However, what I detest about the web is 90% of the practice sessions that are posted. There are literally millions of them, which at first seems like a good thing – but beware of the untested! Conceived during one of these moments of internet frustration was the Deliberate Soccer Practice book series – books that contain 50 deliberate sessions – one on passing and possession, one on defending, one on attacking and finally a small-sided games edition. At the time of writing this article, the attacking edition is ready to be sent to the press!

While researching for the attacking edition, I did another search. I searched for images of “soccer shooting practices”. Of the results, it took until image 12 for a practice that did not contain a queue of players or fixed player positions next to cones. I then did not find a second practice without these elements until image 28. Considering just how important and difficult scoring a goal is, it borders on crazy that the vast majority of shooting, and attacking practices in general, involve little or no moments that reflect its true complexity. Football is one of very few sports where thousands of people will routinely attend games knowing that there is a real likelihood that the game will be goalless. I am not sure how well attended an NBA game would be if there was a real possibility that no baskets would be sunk! The value of scoring and creating goals then is huge – and possibly the most difficult element of the game. Our practices need to reflect and prepare players for these complexities.

When designing sessions, I made some simple rules, which revolved around ‘returns’. I relate the practices to the game whilst compromising as little as possible. Instead of players queuing, waiting their turn, standing on cones, passing to a pre-defined player, following that pass and starting a new queue – players were involved all the time. The returns I want from all practices are:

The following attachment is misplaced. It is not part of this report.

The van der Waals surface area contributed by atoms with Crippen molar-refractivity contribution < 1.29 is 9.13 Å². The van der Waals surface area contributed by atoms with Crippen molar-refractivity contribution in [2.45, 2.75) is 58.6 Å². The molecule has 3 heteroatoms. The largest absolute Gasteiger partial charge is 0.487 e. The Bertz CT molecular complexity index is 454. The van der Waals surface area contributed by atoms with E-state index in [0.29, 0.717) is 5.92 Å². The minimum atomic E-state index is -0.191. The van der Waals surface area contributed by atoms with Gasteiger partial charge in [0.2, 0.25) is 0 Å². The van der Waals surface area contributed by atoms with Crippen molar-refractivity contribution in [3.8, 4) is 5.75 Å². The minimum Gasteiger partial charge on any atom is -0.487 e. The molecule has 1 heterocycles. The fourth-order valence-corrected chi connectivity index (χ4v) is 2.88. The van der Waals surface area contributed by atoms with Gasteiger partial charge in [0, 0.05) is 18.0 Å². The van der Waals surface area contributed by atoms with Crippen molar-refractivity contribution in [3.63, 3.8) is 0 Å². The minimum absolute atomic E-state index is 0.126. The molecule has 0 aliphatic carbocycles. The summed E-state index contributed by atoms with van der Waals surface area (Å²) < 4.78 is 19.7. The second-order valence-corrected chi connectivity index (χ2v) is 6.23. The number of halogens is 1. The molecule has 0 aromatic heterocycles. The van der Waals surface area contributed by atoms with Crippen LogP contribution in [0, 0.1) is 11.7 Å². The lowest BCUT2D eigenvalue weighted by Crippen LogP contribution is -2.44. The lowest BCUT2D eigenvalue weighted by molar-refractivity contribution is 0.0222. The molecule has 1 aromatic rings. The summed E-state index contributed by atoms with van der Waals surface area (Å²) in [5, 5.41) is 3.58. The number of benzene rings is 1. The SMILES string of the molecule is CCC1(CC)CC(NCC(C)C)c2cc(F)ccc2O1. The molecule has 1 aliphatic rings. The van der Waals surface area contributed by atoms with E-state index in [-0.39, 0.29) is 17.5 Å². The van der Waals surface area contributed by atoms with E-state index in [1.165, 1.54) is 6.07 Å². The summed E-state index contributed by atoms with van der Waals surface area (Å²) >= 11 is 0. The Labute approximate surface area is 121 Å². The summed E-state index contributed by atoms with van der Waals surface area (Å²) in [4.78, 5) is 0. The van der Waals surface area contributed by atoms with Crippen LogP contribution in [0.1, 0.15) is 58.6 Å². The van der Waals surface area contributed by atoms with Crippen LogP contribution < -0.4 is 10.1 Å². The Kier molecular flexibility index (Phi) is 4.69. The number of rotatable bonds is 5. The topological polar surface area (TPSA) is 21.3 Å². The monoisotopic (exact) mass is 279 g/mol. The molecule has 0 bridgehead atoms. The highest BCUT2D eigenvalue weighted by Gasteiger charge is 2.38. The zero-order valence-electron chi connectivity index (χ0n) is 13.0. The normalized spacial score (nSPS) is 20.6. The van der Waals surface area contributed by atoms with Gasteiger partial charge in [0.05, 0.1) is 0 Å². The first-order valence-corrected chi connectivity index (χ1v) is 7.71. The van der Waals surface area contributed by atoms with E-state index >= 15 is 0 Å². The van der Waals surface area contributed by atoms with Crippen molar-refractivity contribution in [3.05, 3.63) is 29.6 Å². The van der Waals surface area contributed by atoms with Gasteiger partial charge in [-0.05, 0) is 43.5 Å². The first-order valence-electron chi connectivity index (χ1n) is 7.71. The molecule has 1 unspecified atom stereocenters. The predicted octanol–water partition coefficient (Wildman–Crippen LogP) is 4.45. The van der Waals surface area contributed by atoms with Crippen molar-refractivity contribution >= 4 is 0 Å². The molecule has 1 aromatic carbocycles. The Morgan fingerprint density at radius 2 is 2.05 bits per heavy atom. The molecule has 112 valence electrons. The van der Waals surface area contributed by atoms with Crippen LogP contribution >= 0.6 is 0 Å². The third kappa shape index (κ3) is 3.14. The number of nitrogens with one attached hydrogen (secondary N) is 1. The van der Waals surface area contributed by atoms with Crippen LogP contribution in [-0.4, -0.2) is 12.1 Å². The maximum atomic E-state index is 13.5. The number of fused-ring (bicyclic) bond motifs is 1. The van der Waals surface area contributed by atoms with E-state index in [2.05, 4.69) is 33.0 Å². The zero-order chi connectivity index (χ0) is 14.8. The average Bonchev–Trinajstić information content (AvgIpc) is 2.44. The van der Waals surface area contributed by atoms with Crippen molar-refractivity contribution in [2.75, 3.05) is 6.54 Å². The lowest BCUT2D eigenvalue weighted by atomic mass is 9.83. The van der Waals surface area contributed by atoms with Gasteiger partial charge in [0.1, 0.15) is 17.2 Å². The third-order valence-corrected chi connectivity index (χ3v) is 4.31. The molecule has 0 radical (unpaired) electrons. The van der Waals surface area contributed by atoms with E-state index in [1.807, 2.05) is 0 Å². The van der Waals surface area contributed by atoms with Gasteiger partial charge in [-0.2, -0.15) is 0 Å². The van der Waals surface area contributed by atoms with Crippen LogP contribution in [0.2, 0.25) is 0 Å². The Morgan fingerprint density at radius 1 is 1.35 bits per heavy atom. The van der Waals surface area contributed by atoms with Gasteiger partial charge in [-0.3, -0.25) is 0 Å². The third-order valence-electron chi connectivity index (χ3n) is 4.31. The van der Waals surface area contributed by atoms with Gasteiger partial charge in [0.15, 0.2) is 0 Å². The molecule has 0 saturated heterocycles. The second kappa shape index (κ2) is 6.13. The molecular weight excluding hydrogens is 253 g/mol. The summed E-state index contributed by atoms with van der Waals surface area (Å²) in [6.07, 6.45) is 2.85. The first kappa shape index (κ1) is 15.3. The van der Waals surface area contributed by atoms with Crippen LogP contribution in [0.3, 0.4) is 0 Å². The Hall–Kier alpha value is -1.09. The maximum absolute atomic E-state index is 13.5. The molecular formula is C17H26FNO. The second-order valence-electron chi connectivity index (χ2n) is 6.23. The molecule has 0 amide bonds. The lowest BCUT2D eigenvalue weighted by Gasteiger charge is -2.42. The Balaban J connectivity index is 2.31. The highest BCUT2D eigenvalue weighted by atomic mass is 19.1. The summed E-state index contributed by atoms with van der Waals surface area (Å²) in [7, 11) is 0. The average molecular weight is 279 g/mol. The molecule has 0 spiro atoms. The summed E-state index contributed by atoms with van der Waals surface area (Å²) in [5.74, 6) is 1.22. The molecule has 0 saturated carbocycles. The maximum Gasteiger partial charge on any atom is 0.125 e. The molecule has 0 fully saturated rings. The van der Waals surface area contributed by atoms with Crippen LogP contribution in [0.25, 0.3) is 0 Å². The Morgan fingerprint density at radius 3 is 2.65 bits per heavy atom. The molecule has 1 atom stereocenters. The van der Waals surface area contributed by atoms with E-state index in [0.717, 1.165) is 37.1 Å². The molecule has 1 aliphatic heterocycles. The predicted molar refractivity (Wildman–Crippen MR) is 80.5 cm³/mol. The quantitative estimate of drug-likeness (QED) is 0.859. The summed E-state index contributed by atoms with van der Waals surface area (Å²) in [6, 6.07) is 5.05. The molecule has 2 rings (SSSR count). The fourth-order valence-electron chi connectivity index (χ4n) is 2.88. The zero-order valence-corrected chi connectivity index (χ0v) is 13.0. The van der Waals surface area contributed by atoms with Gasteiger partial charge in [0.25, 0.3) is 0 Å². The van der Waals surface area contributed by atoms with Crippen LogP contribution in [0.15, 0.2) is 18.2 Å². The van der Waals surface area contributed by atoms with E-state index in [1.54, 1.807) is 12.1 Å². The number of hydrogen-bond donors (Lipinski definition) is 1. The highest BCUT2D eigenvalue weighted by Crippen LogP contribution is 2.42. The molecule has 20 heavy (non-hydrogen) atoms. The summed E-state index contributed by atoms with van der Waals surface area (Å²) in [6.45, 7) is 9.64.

RP Graphic

 

Think of that shooting line that we all took part in as kids, and we have all organized as adults – a long queue, outside the box… you play a one-two with the coach, pray that you hit the target from 20 yard, fetch your ball, and find the back of the queue again. Of that process, a mere couple of seconds is spent with the ball or making a football-related. The returns from 20 minutes of this session are practically negligible:

  • I have limited contact with the ball.
  • Other than choosing where to shoot, I make no decision
  • I do not move as a result of the movement of the ball except to try shoot first time from wherever the ball lands. Sometimes I need more than one touch but this is not allowed.
  • I do not move as a result of the movement of other players, as no other players are involved. When others are shooting, I am in a queue, rather than reacting to them.
  • The tempo is unrealistic. I am 1v1 with the goalkeeper and for some reason I am being made shoot first-time from 20 yards.

 When we are really shooting for goal, things are much more complicated. Contrast the shooting line with the session below:

 

RP Session

 

There are defenders to stop me – but I can also use them as a reference point. Maybe I can curl it around a defender, or drive it between defenders which sharpens my accuracy. Even if my teammate has the ball, I am still assessing whether he will shoot or pass, I am trying desperately to be an option for him if he needs it; I am looking at the goalkeeper – will he drop the shot and give me a tap-in? I am working out what defenders are close, what space can I go into, do I need to get out of the way? All in the space of a few seconds.

This is your 6-minute musical instrument practice. The queue is your routine scale. If you ask any expert musician, they are simply not concerned with scales, only the music. As a coach concern yourself with the randomness of the game, and practice deliberately.

About the Author

Ray Power is a UEFA ‘A’ License football coach currently working as a Technical Director in Tanzania. This involves working closely with Sunderland AFC and the Tanzania Football Federation. He is a coach educator and author of the Deliberate Soccer Practice series, as well as the best-selling youth coach booking, Making the Ball Roll and Soccer Tactics 2014. All Ray’s titles are available on amazon here:

You can follow Ray on Twitter: @power_ray